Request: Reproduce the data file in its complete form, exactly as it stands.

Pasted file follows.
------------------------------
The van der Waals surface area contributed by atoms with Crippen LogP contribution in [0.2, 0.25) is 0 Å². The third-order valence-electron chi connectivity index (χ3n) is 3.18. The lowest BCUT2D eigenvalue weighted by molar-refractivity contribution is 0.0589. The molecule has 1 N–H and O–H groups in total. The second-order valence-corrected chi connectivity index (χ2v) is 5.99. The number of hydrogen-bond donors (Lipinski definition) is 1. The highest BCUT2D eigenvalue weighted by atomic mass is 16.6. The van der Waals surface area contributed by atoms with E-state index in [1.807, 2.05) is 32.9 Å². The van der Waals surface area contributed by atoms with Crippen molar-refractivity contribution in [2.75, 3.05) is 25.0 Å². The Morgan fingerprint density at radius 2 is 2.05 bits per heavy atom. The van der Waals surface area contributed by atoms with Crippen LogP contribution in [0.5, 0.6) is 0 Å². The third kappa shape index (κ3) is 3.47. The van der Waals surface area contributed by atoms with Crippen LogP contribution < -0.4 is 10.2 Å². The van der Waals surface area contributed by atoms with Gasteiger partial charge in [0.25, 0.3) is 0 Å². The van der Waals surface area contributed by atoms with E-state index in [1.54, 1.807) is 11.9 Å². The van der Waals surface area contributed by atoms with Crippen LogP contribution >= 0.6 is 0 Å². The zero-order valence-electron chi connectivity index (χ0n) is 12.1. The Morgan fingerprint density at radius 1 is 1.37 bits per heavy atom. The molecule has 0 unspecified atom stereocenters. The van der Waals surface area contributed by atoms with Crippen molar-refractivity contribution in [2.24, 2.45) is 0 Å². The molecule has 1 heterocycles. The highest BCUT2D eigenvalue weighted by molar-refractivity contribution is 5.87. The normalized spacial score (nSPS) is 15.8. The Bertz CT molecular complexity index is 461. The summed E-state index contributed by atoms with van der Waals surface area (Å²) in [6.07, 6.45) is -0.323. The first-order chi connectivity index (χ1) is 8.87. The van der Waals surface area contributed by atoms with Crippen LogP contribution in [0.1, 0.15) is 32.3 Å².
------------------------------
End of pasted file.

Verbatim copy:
The van der Waals surface area contributed by atoms with Crippen LogP contribution in [0.2, 0.25) is 0 Å². The third-order valence-electron chi connectivity index (χ3n) is 3.18. The lowest BCUT2D eigenvalue weighted by molar-refractivity contribution is 0.0589. The molecule has 1 N–H and O–H groups in total. The second-order valence-corrected chi connectivity index (χ2v) is 5.99. The number of hydrogen-bond donors (Lipinski definition) is 1. The highest BCUT2D eigenvalue weighted by atomic mass is 16.6. The van der Waals surface area contributed by atoms with E-state index in [1.807, 2.05) is 32.9 Å². The van der Waals surface area contributed by atoms with Crippen molar-refractivity contribution in [2.75, 3.05) is 25.0 Å². The Morgan fingerprint density at radius 2 is 2.05 bits per heavy atom. The van der Waals surface area contributed by atoms with Crippen LogP contribution in [0.5, 0.6) is 0 Å². The third kappa shape index (κ3) is 3.47. The van der Waals surface area contributed by atoms with Crippen LogP contribution < -0.4 is 10.2 Å². The van der Waals surface area contributed by atoms with Gasteiger partial charge in [0.25, 0.3) is 0 Å². The van der Waals surface area contributed by atoms with E-state index in [1.54, 1.807) is 11.9 Å². The van der Waals surface area contributed by atoms with Crippen LogP contribution >= 0.6 is 0 Å². The zero-order valence-electron chi connectivity index (χ0n) is 12.1. The Morgan fingerprint density at radius 1 is 1.37 bits per heavy atom. The molecule has 0 unspecified atom stereocenters. The van der Waals surface area contributed by atoms with Crippen molar-refractivity contribution in [2.24, 2.45) is 0 Å². The molecule has 1 heterocycles. The highest BCUT2D eigenvalue weighted by molar-refractivity contribution is 5.87. The normalized spacial score (nSPS) is 15.8. The Bertz CT molecular complexity index is 461. The summed E-state index contributed by atoms with van der Waals surface area (Å²) in [6.07, 6.45) is -0.323. The first-order chi connectivity index (χ1) is 8.87. The van der Waals surface area contributed by atoms with Crippen LogP contribution in [0.1, 0.15) is 32.3 Å².